From the time I learned cursive in second grade, I’ve been fascinated with lettering. I love everything about it – the curves, the loops, the flourishes. I think I covered every square inch of my folders in middle school trying to perfect the lettering of my favorite band (The Doors) – I was 13 and had a thing for Jim Morrison. I drove myself nuts trying to get the proportions of the “o” correct. Now, anytime I see a sample featuring hand lettering it goes in my keeper file. So you can imagine my delight when I heard of Jessica Hische’s Daily Drop Stationery for the Luxe Project.
A letterer and graphic designer, Jessica Hische began the Daily Drop Cap project in 2009 illustrating a decorative letter every day until she completed twelve sets of alphabets. Now she’s turned the gorgeous project into a full line of stationery for the The Luxe Project by Moo. The collection includes a full suite of luxe products including letterhead, business cards, notecards and mini-cards (so cute) all printed on one of our favorite papers – Mohawk Superfine. The self professed crazy cat lady is donating 100% of the proceeds from sales of her collection to the ASPCA.
We were lucky enough to have Jessica answer a few questions for us. Check out Jessica’s insights on the Daily Drop Cap project, her take on ‘procrastiworking,’ and the importance of paper specification among other things.
PP: We understand the Daily Drop Cap came about as a personal project, what advice would give to designers who find themselves ‘procrastiworking’ and longing to do more creative client work?
JH: Clients, in order to hire you to do really fun and creative things, need to see that you can perform over and over again—that you’re not just a one hit wonder. This isn’t because they have no imagination, it’s because usually you’re not working for the client themselves when doing illustration or lettering. Most of the time you’re working with other creatives—art directors and designers—but they have to pitch you to their less creative clients. Without a body of work to reference, it’s difficult for art directors to pitch you. Procrastiworking is a great way to build up a portfolio full of the work you actually want to be doing instead of the work that you’re currently being paid to do.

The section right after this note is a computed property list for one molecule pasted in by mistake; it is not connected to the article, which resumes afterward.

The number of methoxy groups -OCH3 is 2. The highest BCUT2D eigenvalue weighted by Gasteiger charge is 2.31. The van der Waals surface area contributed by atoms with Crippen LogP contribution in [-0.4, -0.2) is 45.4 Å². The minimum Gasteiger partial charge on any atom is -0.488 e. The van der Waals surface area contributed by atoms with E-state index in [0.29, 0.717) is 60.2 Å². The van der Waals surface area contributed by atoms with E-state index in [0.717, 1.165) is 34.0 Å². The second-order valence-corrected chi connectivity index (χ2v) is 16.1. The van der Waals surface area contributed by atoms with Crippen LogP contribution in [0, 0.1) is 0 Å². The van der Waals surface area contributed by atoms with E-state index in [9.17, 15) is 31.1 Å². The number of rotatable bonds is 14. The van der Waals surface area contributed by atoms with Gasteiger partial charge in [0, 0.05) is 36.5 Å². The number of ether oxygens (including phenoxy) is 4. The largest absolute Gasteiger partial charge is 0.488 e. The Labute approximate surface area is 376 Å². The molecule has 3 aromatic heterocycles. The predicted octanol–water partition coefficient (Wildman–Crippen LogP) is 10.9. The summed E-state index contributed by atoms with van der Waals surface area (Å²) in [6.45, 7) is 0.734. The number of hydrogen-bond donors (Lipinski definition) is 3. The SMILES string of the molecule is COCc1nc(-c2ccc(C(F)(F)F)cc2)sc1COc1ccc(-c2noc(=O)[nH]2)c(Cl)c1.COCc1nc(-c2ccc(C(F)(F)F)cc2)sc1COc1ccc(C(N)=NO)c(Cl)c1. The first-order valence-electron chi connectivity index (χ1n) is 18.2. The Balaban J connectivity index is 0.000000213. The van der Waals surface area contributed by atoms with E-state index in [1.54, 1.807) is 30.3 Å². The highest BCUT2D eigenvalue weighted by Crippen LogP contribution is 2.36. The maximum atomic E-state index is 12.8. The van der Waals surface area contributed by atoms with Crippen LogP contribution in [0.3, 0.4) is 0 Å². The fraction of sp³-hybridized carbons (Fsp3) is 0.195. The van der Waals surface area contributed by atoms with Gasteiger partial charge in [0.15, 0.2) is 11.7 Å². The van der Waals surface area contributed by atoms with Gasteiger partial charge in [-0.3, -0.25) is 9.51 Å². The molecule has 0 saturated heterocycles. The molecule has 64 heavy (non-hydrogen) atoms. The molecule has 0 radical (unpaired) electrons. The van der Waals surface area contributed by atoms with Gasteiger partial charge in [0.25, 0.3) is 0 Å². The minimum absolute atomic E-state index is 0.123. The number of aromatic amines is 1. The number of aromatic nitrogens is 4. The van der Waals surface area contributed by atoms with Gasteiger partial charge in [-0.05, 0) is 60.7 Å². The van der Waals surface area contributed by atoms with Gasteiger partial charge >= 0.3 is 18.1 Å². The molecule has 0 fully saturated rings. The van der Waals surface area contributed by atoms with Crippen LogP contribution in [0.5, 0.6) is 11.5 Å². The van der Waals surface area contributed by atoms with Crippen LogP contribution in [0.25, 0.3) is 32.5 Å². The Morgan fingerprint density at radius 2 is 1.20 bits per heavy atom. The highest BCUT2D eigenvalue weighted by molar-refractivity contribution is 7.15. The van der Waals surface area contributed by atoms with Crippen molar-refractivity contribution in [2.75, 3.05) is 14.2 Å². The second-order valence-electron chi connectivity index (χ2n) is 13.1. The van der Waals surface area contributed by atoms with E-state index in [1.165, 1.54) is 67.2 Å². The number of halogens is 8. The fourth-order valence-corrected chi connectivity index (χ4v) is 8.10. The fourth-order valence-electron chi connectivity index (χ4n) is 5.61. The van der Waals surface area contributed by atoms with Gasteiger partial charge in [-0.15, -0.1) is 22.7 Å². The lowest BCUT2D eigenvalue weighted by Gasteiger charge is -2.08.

PP: You’ve done some amazing work for clients like Leo Burnett, Wes Anderson and Penguin Books – we love the recent poster illustration you did for Mohawk “The Details – That’s What the World’s Made of.” How important is paper selection to you in the design process?
JH: For my own personal posters it’s hugely important, but for most of the work that I’m doing I don’t have much of a say. When I do work for Starbucks or other big clients, I’m making assets for advertisements. Those ads might exist online or in print, and if in print may be used in magazines, on billboards, on subway ads, etc. The only time I really get to control paper selection is when I’m working on small-run posters or invitations, and it’s always a delight to page through paper sample books and choose the one that’s just right for the project.
PP: Obviously we’re HUGE fans of print (and paper), do you have a print process you’re particularly fond of?
JH: I love letterpress (and love doing it myself!) but lately I’ve been really obsessed with foil-stamping. I’m always trying to think of projects I can make that use foil in an interesting way or projects that make use of all of the insane holographic foils that are available.
PP: You’re a self-proclaimed over sharer, do you have any advice for creatives struggling to find their voice online and offline?
JH: Hopefully you can keep them one in the same! I think one of the things people struggle with most is trying to appear “professional” online, adjusting the tone of their writing so as to not offend incoming clients. I’ve definitely found that some light irreverence online is welcomed with open arms, and that you should definitely just be yourself whenever possible. It’s through being yourself that you’ll be able to find a supportive community online and generate good relationships with your new “stranger friends”.
PP: What’s the first thing you do when you receive a fresh print sample?
PP: If you weren’t a designer/letterer/illustrator, what would you be doing?
JH: I’m not sure! I have a bunch of weird side interests and think I could be happy doing a lot of things. One of my favorite college courses was Intro to Physical Anthropology—perhaps I could have worked in forensics!
As if it wasn’t enough that we got to chat with Jessica, our friends at Mohawk and Moo are giving our readers a chance to win $100 towards any of the products on moo.com – including the Daily Drop Collection Stationery. “The basis of any word is a single letter,” Jessica says. So, choose a beautifully illustrated drop cap that’s meaningful to you, and create a personal communication system. To enter, simply join our community, the winner will be randomly selected on May 30th.
**Entries for the giveaway are closed, the winner has been selected and notified – congratulations Abbey!